Chris Reed: A Solution To Dodgers Rotation Woes
Former Los Angeles Dodgers first round pick Chris Reed is living a prospect nightmare — stagnation. Enduring his third season with Double-A Chattanooga, the left-handed pitcher has watched as others have been promoted, demoted, traded and released. His peripherals are all trending in a positive direction, backing up scouting looks on the field. Outside of prized Single-A prospect Julio Urias, Reed is the only other pitcher in the organization who has met or exceeded 2014 expectations. It begs the question, “why is Chris Reed still in Chattanooga?”
The back end of the Dodgers rotation is broken. Josh Beckett and Dan Haren are pitching poorly. Over Beckett’s last five starts, opponents are reaching base at a .400 clip with an astounding .630 slugging percentage. Haren has fared worse. After starting 5-1 with a 2.84 ERA, the journeyman starter has posted an 6.04 ERA in his last 14 trips to the mound. Making matters worse is the season ending ACL injury endured by the Dodgers’ best internal option Paul Maholm. A strength going into spring training, their pitching depth has eroded. Left standing are three or four Journeyman pitchers, a struggling Zach Lee in Triple-A and the aforementioned Reed.
Scouting Reed in 2012, it was about projection. The converted closer worked in three inning increments, stretching out his arm. Scouting the young hurler again in 2013, the pieces began to come into focus. Mixing in three pitches liberally, he worked on building a starter’s resume. It was an uneven season filled with mixed results. Reed’s prospect ranking dropped considerably and he seemed destined to become a reliever. He has since taken a leap forward.
Reed prospect rebirth has been subtle. Compare the two clips below.
2013 Side Profile
2014 Side ProfileThe biggest adjustment for the 6-foot-4, 195 pounder is his new and improved balance point. Gathering at the balance points allows the pitcher to collect energy before driving towards home plate. No longer in a rush, the lefty is able to trade effort for balance and control. In turn, his lower half is now working efficiently. The 2014 version of Chris Reed generates more power from his base, enabling the Stanford alum to minimize wear and tear on his elbow and shoulder.
While his velocity hasn’t increased, mechanical adjustments have improved Reed’s 88-91 MPH fastball exponentially. In previous seasons, the pitch suffered bouts of flatness. Now, the two-seam fastball has evolved into a true sinker with late drop and sharp arm-side run. While Reed is able to control the pitch for strikes, command is a primary issue for the left-hander. The pitch does flatten when left up in the zone. Reed must maintain the pitch low in the zone to be effective.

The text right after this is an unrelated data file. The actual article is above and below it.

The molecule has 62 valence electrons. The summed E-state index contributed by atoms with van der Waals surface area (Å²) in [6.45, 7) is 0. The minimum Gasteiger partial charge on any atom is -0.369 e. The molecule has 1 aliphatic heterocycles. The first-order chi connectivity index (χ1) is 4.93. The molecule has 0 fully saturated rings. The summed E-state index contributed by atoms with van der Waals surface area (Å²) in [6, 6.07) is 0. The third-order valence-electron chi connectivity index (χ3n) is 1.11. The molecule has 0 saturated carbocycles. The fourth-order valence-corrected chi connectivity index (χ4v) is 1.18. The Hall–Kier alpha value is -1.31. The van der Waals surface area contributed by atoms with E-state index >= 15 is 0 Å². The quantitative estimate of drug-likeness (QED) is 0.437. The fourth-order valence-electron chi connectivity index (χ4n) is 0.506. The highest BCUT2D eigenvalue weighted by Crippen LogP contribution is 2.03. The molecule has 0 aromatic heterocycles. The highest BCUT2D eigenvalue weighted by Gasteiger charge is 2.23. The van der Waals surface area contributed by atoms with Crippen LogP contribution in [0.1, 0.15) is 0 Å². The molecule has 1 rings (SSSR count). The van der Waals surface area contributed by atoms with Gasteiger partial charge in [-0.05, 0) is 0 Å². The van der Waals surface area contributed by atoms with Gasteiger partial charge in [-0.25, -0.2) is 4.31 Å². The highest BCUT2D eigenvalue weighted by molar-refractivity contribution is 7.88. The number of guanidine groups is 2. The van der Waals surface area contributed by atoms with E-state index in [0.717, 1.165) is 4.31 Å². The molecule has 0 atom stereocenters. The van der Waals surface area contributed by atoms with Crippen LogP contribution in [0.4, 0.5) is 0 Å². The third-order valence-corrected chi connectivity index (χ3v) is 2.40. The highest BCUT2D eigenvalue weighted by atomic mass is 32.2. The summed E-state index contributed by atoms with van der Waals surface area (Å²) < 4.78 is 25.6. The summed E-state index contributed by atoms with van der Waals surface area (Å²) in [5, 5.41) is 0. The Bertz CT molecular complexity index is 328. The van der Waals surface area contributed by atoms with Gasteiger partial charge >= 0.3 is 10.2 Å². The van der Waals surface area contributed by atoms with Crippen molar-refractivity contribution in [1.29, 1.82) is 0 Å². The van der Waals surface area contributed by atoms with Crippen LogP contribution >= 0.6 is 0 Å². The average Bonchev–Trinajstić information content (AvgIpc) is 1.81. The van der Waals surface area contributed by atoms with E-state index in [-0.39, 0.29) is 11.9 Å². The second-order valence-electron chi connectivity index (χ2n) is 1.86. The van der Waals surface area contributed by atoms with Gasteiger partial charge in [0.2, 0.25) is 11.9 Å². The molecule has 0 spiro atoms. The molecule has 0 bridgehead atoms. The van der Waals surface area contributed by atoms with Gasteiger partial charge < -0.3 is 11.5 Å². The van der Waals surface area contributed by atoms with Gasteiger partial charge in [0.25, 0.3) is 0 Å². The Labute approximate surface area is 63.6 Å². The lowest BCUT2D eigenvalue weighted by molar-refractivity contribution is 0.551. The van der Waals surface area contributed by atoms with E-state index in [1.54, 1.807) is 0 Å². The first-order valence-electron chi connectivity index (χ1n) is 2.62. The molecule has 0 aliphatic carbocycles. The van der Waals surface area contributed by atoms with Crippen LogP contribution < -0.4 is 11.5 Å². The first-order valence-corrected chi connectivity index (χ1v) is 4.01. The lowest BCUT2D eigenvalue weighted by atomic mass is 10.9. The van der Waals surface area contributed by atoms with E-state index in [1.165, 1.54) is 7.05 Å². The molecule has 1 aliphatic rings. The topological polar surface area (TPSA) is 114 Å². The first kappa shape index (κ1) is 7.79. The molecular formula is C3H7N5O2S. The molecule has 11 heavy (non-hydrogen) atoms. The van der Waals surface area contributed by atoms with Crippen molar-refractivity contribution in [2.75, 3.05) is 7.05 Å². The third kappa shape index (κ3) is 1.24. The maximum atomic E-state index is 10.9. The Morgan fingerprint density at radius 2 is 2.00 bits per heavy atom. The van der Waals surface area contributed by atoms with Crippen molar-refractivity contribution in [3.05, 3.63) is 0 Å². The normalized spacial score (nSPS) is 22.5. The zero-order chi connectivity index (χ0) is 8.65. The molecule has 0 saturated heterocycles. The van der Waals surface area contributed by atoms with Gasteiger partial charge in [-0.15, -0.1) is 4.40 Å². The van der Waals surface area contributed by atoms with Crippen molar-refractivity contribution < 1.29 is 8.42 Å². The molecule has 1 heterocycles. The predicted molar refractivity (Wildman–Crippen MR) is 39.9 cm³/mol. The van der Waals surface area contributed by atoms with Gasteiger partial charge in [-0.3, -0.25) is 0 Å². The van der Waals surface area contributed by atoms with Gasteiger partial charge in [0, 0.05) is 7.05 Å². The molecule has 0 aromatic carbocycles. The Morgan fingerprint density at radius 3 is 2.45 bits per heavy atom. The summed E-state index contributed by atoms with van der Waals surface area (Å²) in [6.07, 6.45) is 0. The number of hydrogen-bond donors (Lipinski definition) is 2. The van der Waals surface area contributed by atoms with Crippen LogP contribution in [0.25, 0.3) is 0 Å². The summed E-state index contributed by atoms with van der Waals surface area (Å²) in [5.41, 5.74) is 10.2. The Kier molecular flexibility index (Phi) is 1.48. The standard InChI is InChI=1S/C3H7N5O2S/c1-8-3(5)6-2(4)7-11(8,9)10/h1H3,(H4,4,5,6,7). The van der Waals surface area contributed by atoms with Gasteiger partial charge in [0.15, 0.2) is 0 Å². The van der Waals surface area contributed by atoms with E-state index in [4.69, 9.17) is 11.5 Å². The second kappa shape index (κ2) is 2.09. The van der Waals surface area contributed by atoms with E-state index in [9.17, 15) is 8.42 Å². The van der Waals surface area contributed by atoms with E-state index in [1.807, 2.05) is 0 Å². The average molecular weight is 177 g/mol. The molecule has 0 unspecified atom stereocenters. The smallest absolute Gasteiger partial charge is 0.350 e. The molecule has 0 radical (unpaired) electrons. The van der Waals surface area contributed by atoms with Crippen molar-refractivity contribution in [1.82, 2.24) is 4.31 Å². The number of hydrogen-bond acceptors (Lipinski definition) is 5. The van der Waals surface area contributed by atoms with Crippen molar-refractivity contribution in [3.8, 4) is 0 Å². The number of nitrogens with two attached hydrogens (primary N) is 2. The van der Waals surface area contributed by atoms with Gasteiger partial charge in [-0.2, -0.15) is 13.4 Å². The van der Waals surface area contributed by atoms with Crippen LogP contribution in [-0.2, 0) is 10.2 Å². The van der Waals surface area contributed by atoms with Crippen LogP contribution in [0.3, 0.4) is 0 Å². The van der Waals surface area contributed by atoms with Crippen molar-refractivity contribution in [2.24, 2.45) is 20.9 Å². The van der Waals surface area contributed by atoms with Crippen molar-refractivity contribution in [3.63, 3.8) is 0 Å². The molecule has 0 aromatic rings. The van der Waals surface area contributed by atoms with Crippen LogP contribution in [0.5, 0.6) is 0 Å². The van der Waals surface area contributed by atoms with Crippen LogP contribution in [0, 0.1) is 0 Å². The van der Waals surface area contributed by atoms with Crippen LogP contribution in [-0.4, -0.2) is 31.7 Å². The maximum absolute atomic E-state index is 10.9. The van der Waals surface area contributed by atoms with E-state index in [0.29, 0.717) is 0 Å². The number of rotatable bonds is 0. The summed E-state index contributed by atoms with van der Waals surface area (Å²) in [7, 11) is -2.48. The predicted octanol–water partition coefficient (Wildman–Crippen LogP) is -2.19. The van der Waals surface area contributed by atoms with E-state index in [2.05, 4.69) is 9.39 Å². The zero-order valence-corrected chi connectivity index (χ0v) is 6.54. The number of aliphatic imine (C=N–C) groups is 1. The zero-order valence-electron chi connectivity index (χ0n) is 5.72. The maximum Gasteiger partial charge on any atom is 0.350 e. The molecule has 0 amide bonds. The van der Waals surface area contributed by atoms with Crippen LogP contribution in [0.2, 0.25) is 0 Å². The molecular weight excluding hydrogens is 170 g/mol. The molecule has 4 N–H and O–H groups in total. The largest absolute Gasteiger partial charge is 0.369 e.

With Reed’s overall profile improving, it’s worrisome the slider hasn’t seen similar improvement to the fastball. In 2012, it was his most refined pitch. With late, 11/3 break, the 78-82 MPH slider profiled as a potential plus pitch. Fast forward to 2014 and command continues to hold back the projection. Unable to place the pitch on the catcher’s glove, Reed doesn’t pile up the number of swings-and-misses expected. Repetition has led to gradual improvement, but it’s unlikely to become a strikeout pitch at the MLB level.
Not many 20-grade pitches become workable major league offerings. Such is the case with Reed’s 80-83 MPH change up. In half of the games scouted this season, the pitch was his baseline to success. With good motion deception, moderate speed differential and arm side bore, Reed can keep right handed hitters off-balance and honest. The pitch does flatten out considerably up in the zone. When the former first round pick has a feel for the pitch, it completes the profile and allows Reed to project as a MLB starter. However, feel comes and goes, weighing down the profile.
For prolonged success as a Major League starter, Reed needs to change eye levels. Most pitchers use a curve ball to accomplish this. Reed’s 3/4′ arm-angle is not ideal to throw a curve. Better fastball command would allow Reed to flash a waste pitch up in the zone without risking hard contact. And while command has improved, it’s not there yet.
The biggest difference between pitchers in the Minor Leagues and their counterparts in the Major Leagues is consistency. Chris Reed is almost there. He’s a better option today than the banged-up Beckett and diminished Haren. And while the Dodgers are likely to fill this hole from outside the organization via August trade, Reed deserves a cursory look before dealing assets to acquire a veteran starter.
Tool Present Future Projected Role 4th Starter On First Division Team Fastball 55 60 Slider 50 55 Change Up 40 50 Control 40 45 Command 35 40
Owning Chris Reed
In fantasy baseball, pitchers nearing a MLB debut are a market inefficiency. As prospects develop and graduate minor league levels, the ability to project a player’s floor adds value when many owners believe the opposite to be true. Chris Reed is nearing his MLB debut and the left-handed pitcher has the arsenal of a number four starter. While not sexy, every team needs cheap assets further down a dynasty league roster. Reed represents one. Weighing down his ultimate value is the fact Reed projects for a 1.30-plus WHIP at the MLB level. But playing for a strong Dodgers team, it’s possible for him to net a few extra wins each season and post solid strikeout and earned run average numbers given Los Angeles’ home park and NL West opponents who are allergic to hitting. Another possibility is he’s traded to a lesser team and is promoted quickly. In deep dynasty leagues, Chris Reed is worth a flyer and can be had as a throw in at the trade deadline. Take advantage. – Mike Newman
6 Aug 2014 / Chris Blessing / 1
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